“Take it up with Grey? Oh, yeah. King of snakes himself, been running around enforcing law and order with an iron fist these last few days. Took Ackerley’s bloody prefect badge!” McLaggen scoffed.
“You do know that Ackerley was accepting bribes to let people off when he caught them, right?” Gabriel pointed out, remembering Tobias having complained about the Gryffindor fifth-year prefect for weeks, and being jubilant when he’d declared he had the authority to strip him of his badge.
“Bollocks. He’s just trying to strike against Gryffindor,” McLaggen said.
“By going out with one. I’m not sure you’re using this Earth-logic, mates,” Gabriel muttered, straightening his robes. “I’m also not sure what this has to do with me.”
“Well, he’s your friend. And since he somehow managed to charm the teachers into giving him almighty bloody power – seriously, a Slytherin waving that around? They’re barmy,” Wilson cursed, “it’s not like we can go near him.”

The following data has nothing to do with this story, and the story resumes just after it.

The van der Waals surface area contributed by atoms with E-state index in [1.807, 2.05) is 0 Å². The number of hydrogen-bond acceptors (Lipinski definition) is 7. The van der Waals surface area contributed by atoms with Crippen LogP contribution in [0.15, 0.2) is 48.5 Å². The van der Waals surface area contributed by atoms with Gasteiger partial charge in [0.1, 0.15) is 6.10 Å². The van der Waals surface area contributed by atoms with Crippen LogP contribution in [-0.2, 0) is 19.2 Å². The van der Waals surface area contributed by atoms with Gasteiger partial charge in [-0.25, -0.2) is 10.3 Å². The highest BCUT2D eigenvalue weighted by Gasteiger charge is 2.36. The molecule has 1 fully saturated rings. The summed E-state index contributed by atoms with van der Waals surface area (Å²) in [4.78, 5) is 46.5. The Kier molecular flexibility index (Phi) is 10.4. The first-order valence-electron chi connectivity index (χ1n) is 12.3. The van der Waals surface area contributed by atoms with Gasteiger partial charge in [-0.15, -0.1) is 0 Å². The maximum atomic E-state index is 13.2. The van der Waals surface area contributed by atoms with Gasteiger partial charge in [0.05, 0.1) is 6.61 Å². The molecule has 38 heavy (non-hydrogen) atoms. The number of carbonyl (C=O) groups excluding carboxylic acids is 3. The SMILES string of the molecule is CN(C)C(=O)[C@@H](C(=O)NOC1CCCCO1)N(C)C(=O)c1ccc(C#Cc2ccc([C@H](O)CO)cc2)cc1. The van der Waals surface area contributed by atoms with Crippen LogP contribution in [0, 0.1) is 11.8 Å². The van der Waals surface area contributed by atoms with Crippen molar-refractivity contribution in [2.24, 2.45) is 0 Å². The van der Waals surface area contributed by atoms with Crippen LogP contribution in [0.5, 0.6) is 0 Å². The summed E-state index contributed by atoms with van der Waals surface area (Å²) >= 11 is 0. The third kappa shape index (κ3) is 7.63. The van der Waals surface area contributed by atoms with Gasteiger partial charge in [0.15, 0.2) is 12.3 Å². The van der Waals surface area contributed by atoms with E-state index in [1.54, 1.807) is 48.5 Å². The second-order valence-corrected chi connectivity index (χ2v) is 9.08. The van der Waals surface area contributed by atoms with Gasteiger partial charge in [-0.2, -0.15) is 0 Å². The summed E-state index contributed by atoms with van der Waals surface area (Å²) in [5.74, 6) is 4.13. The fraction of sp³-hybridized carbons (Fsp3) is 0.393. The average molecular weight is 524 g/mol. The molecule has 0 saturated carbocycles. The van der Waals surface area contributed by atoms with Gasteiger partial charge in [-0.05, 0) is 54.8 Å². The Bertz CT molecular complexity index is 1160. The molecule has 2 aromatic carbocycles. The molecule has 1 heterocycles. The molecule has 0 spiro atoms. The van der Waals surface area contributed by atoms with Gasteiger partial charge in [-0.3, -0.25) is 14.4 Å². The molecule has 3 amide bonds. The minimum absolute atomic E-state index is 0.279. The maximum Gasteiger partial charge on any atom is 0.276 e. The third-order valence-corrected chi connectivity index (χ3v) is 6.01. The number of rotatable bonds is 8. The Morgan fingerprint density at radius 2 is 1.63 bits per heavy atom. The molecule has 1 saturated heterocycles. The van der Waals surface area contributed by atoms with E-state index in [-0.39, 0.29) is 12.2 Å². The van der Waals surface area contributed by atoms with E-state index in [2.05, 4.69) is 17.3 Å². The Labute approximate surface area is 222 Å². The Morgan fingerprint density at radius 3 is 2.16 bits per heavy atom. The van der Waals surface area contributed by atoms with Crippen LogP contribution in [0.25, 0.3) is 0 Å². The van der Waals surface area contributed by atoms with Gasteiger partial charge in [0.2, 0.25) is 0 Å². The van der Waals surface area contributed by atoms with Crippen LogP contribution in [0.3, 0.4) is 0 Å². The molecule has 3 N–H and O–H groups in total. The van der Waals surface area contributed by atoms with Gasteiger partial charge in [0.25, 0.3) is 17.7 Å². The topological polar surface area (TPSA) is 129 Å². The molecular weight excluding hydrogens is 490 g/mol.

“So you’re taking out all of your anger on me. Or sending him a message… via me. How incredibly courageous of you. Honestly, it’s like the spirit of Godric Gryffindor himself has imbued you with all of the bravery you’re exuding right this moment,” Gabriel spat.
“Oh, you don’t get to lecture us on any of this. You, the most conniving Slytherin out there,” Wilson said, shaking his head and rolling his eyes.
“By ‘conniving’, you mean I’m smarter than Bletchley, not as wet as Tobias, and not as emotional as Tanith. None of these are very hard, you know…” Gabriel leaned a hand against the wall as he felt his vision begin to blur once again, but he’d be damned if he was going to keel over in front of these two clowns. “Now, are you two asses going to put your money where your mouth is, and courageously use me to send a message to Tobias?”